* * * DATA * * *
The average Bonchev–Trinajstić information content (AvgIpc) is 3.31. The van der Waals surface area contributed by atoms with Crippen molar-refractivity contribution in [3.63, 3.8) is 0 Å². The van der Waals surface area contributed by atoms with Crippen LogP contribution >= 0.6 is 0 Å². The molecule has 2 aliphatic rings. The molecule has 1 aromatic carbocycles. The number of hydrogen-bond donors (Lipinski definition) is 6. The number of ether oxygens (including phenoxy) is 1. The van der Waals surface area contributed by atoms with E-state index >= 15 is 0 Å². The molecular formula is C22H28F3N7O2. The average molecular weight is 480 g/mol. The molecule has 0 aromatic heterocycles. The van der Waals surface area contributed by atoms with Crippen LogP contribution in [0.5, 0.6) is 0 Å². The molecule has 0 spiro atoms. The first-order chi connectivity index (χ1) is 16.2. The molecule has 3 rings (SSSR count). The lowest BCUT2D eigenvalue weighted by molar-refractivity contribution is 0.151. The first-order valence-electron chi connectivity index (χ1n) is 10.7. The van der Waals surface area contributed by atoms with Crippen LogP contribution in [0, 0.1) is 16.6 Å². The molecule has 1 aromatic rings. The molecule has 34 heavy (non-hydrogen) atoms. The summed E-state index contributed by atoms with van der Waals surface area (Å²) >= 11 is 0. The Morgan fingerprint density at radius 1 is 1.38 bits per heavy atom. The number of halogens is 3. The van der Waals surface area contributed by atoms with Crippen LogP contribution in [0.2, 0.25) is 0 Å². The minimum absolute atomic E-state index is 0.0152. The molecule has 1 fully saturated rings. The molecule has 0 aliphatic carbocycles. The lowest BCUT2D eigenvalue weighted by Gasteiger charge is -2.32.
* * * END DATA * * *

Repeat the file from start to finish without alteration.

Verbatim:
The average Bonchev–Trinajstić information content (AvgIpc) is 3.31. The van der Waals surface area contributed by atoms with Crippen molar-refractivity contribution in [3.63, 3.8) is 0 Å². The van der Waals surface area contributed by atoms with Crippen LogP contribution >= 0.6 is 0 Å². The molecule has 2 aliphatic rings. The molecule has 1 aromatic carbocycles. The number of hydrogen-bond donors (Lipinski definition) is 6. The number of ether oxygens (including phenoxy) is 1. The van der Waals surface area contributed by atoms with E-state index >= 15 is 0 Å². The molecular formula is C22H28F3N7O2. The average molecular weight is 480 g/mol. The molecule has 0 aromatic heterocycles. The van der Waals surface area contributed by atoms with Crippen LogP contribution in [0.5, 0.6) is 0 Å². The molecule has 0 spiro atoms. The first-order chi connectivity index (χ1) is 16.2. The molecule has 3 rings (SSSR count). The lowest BCUT2D eigenvalue weighted by molar-refractivity contribution is 0.151. The first-order valence-electron chi connectivity index (χ1n) is 10.7. The van der Waals surface area contributed by atoms with Crippen LogP contribution in [0, 0.1) is 16.6 Å². The molecule has 1 aromatic rings. The molecule has 34 heavy (non-hydrogen) atoms. The summed E-state index contributed by atoms with van der Waals surface area (Å²) >= 11 is 0. The Morgan fingerprint density at radius 1 is 1.38 bits per heavy atom. The number of halogens is 3. The van der Waals surface area contributed by atoms with Crippen LogP contribution in [0.2, 0.25) is 0 Å². The minimum absolute atomic E-state index is 0.0152. The molecule has 1 fully saturated rings. The molecule has 0 aliphatic carbocycles. The lowest BCUT2D eigenvalue weighted by Gasteiger charge is -2.32.